Irish Emigrants and the Liverpool Runners

Among the many problems facing the Irish travelers to the New World were the Immigrant brokers and agents of Liverpool. Almost all ships originated from Liverpool for the Americas. The Irish travelers would arrive in Liverpool aboard steamers from the various smaller Irish ports. Upon disembarking, the passengers would be met by the runners, or “sharks,” as J.C. Prendergast describes them. Prendergast was the editor of the Daily Orleanian and an Irish immigrant himself.

The rural peasants were particularly vulnerable to the runners employed by the brokers. Many more ships sailed to New York and Boston than to the Southern ports, such as Charleston, Savannah, Mobile and New Orleans. These country residents literally sold everything they possessed for the trip to the Americas to join family or friends. The brokers knew these travelers had all they owned, typically five to thirty pounds, in their pockets. So, it was in their interest to lie to the travelers and tell them that passage to New York or Boston would lead to easy travel to New Orleans or other distant locales.

Prendergast was reminded of this rapacious conduct by the plight of an illiterate mother with two young children who found her way to New Orleans in 1849. Very likely, her family were refugees from the famine.

A Small Family

She had been sent twelve pounds or about sixty dollars by her brother in Canada. But, the nefarious broker, his name was Lyne or Lynd, had told her the best way to Quebec was through New Orleans. Her ship, the Sailor Prince, had sunk and the mother was then sent to Mobile and then onto New Orleans. She ended up in New Orleans with no money, no food, no possessions and no friends, with two children. The rivers and lakes were now frozen, warned Prendergast. So, there was no way to make a journey to Quebec. The Irish Immigrant Society was prevented by its constitution from offering assistance unless the traveler could provide some portion of the expense. So, there she was, stuck in New Orleans, some 1,800 miles from her brother in the dead of winter.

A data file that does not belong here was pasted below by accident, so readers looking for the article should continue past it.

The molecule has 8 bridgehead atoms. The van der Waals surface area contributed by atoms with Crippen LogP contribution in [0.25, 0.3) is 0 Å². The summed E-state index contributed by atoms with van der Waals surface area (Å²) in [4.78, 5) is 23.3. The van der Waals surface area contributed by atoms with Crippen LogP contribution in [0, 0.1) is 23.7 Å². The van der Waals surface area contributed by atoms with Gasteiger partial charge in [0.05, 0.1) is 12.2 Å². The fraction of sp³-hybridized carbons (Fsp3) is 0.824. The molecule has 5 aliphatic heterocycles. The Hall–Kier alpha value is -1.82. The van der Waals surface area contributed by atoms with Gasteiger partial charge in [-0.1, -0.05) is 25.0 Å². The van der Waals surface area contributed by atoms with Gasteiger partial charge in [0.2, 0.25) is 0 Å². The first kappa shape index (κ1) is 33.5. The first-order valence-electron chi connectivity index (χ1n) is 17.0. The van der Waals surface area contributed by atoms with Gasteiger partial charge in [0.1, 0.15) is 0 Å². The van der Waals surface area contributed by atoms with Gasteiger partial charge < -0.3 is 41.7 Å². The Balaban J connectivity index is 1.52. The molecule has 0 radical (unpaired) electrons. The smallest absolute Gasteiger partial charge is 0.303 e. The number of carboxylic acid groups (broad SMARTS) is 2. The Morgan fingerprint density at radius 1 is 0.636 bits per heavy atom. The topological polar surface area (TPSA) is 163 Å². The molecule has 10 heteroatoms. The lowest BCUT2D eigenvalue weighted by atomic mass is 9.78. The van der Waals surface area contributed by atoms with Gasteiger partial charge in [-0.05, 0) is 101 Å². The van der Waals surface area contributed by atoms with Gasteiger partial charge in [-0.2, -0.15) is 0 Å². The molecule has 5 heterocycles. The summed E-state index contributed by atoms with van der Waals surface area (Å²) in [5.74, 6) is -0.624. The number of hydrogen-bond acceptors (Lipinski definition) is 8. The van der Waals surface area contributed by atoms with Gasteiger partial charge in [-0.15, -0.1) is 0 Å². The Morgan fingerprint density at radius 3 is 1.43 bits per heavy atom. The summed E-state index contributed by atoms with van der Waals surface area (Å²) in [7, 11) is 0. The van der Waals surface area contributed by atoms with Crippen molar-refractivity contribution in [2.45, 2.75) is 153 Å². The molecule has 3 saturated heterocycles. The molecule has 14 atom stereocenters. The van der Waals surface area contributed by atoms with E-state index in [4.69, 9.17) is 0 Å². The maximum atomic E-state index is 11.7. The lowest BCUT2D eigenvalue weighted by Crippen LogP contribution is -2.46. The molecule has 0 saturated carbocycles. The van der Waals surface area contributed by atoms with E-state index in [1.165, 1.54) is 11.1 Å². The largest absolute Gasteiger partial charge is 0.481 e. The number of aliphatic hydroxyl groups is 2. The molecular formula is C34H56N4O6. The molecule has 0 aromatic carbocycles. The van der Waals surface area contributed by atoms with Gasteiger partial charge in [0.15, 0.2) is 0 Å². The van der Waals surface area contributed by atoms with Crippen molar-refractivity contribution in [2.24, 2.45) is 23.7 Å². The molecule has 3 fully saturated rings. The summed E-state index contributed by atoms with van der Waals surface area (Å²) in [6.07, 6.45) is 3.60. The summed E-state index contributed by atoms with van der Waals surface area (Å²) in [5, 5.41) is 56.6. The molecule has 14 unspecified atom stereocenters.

Prendergast ends his account with a plea for someone to come forward to help the poor mother with her little ones.

On Jan. 9, 1850, the Irish Union Immigrant Society of New Orleans met with the British consul in that city to discuss the matter. The consul said he would inform the Liverpoool mayor of the deceptions practiced by the Liverpool ship brokers. The consul appeared to feel some urgency about the matter.


New Orleans Daily Orleanian, Dec. 22, 1849, p. 2, col. 1

New Orleans Daily Orleanian, Jan. 10, 1850, p. 2, col. 2

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